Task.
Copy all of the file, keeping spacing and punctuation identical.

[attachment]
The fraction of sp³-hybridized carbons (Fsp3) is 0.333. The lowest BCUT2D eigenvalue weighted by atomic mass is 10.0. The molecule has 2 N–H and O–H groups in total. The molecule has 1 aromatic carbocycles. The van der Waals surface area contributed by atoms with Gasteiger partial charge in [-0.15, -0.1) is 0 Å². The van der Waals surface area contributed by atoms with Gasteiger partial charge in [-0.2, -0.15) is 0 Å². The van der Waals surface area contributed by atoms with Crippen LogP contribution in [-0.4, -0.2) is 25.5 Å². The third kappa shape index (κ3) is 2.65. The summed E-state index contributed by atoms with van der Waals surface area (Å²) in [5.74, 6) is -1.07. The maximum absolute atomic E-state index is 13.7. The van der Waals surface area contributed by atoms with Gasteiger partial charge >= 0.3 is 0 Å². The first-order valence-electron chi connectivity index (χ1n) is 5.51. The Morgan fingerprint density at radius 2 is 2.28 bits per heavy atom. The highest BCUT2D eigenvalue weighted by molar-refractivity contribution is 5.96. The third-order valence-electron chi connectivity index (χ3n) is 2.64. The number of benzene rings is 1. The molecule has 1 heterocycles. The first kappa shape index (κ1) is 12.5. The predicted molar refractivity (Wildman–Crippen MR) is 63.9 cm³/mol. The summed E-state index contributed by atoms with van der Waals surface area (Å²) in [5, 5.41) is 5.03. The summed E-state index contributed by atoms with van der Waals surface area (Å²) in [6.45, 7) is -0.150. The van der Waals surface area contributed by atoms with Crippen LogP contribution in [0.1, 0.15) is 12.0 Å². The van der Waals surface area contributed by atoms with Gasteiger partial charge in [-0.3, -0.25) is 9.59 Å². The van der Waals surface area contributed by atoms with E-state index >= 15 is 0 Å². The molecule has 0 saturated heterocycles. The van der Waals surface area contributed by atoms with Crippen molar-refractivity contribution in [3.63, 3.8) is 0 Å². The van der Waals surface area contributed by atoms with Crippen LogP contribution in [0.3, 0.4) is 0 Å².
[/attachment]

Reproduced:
The fraction of sp³-hybridized carbons (Fsp3) is 0.333. The lowest BCUT2D eigenvalue weighted by atomic mass is 10.0. The molecule has 2 N–H and O–H groups in total. The molecule has 1 aromatic carbocycles. The van der Waals surface area contributed by atoms with Gasteiger partial charge in [-0.15, -0.1) is 0 Å². The van der Waals surface area contributed by atoms with Gasteiger partial charge in [-0.2, -0.15) is 0 Å². The van der Waals surface area contributed by atoms with Crippen LogP contribution in [-0.4, -0.2) is 25.5 Å². The third kappa shape index (κ3) is 2.65. The summed E-state index contributed by atoms with van der Waals surface area (Å²) in [5.74, 6) is -1.07. The maximum absolute atomic E-state index is 13.7. The van der Waals surface area contributed by atoms with Gasteiger partial charge >= 0.3 is 0 Å². The first-order valence-electron chi connectivity index (χ1n) is 5.51. The Morgan fingerprint density at radius 2 is 2.28 bits per heavy atom. The highest BCUT2D eigenvalue weighted by molar-refractivity contribution is 5.96. The third-order valence-electron chi connectivity index (χ3n) is 2.64. The number of benzene rings is 1. The molecule has 1 heterocycles. The first kappa shape index (κ1) is 12.5. The predicted molar refractivity (Wildman–Crippen MR) is 63.9 cm³/mol. The summed E-state index contributed by atoms with van der Waals surface area (Å²) in [5, 5.41) is 5.03. The summed E-state index contributed by atoms with van der Waals surface area (Å²) in [6.45, 7) is -0.150. The van der Waals surface area contributed by atoms with Crippen LogP contribution in [0.1, 0.15) is 12.0 Å². The van der Waals surface area contributed by atoms with Gasteiger partial charge in [-0.3, -0.25) is 9.59 Å². The van der Waals surface area contributed by atoms with E-state index >= 15 is 0 Å². The molecule has 0 saturated heterocycles. The van der Waals surface area contributed by atoms with Crippen molar-refractivity contribution in [3.63, 3.8) is 0 Å². The van der Waals surface area contributed by atoms with Crippen LogP contribution in [0.3, 0.4) is 0 Å².